Intracellular calcium modulates the nuclear translocation of calsenilin

Authors

  • Nikhat F. Zaidi,

    1. Genetics and Aging Research Unit, Department of Neurology, Massachusetts General Hospital Institute for Neurodegenerative Disease and Harvard Medical School, Charlestown, Massachusetts, USA
    Search for more papers by this author
  • Emma E. Thomson,

    1. Genetics and Aging Research Unit, Department of Neurology, Massachusetts General Hospital Institute for Neurodegenerative Disease and Harvard Medical School, Charlestown, Massachusetts, USA
    Search for more papers by this author
  • Eun-Kyoung Choi,

    1. Genetics and Aging Research Unit, Department of Neurology, Massachusetts General Hospital Institute for Neurodegenerative Disease and Harvard Medical School, Charlestown, Massachusetts, USA
    Search for more papers by this author
  • Joseph D. Buxbaum,

    1. Laboratory of Molecular Neuropsychiatry, Departments of Psychiatry and Neurobiology, Mount Sinai School of Medicine, New York, New York, USA
    Search for more papers by this author
  • Wilma Wasco

    1. Genetics and Aging Research Unit, Department of Neurology, Massachusetts General Hospital Institute for Neurodegenerative Disease and Harvard Medical School, Charlestown, Massachusetts, USA
    Search for more papers by this author

Address correspondence and reprint request to Wilma Wasco, Genetic and Aging Research Unit, Department of Neurology, Massachusetts General Hospital Institute for Neurodegenerative Disease and Harvard Medical School, Bldg. 114, 16th Street, Charlestown, MA 02129, USA.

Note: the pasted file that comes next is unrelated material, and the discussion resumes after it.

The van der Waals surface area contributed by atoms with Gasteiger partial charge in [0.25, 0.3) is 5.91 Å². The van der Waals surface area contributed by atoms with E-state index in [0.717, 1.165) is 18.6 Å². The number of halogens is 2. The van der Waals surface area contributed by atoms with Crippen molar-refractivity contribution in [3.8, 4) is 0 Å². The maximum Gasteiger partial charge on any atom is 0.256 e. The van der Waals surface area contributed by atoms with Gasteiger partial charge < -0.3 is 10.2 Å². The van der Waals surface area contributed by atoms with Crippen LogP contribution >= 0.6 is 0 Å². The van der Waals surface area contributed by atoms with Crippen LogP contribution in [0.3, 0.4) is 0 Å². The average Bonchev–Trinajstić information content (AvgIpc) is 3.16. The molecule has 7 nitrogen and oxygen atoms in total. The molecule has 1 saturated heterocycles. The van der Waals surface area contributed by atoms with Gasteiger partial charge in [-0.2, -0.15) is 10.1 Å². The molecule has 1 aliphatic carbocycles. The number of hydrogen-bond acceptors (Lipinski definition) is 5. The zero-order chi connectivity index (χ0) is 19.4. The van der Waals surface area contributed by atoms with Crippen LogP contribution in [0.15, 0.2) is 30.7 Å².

E-mail: wasco@helix.mgh.harvard.edu

Abstract

Calsenilin, which was originally identified as a presenilin interacting protein, has since been shown to be involved in the processing of presenilin(s), the modulation of amyloid β-peptide (Aβ) levels and apoptosis. Subsequent to its original identification, calsenilin was shown to act as a downstream regulatory element antagonist modulator (and termed DREAM), as well as to interact with and modulate A-type potassium channels (and termed KChIP3). Calsenilin is primarily a cytoplasmic protein that must translocate to the nucleus to perform its function as a transcriptional repressor. This study was designed to determine the cellular events that modulate the translocation of calsenilin from the cytoplasm to the nucleus. The nuclear translocation of calsenilin was found to be enhanced following serum deprivation. A similar effect was observed when cells were treated with pharmacological agents that directly manipulate the levels of intracellular calcium (caffeine and the calcium ionophore A23187), suggesting that the increased levels of calsenilin in the nucleus are mediated by changes in intracellular calcium. A calsenilin mutant that was incapable of binding calcium retained the ability to translocate to the nucleus. Taken together, these findings indicate that the level of intracellular calcium can modulate the nuclear translocation of calsenilin and that this process does not involve the direct binding of calcium to calsenilin.

Ancillary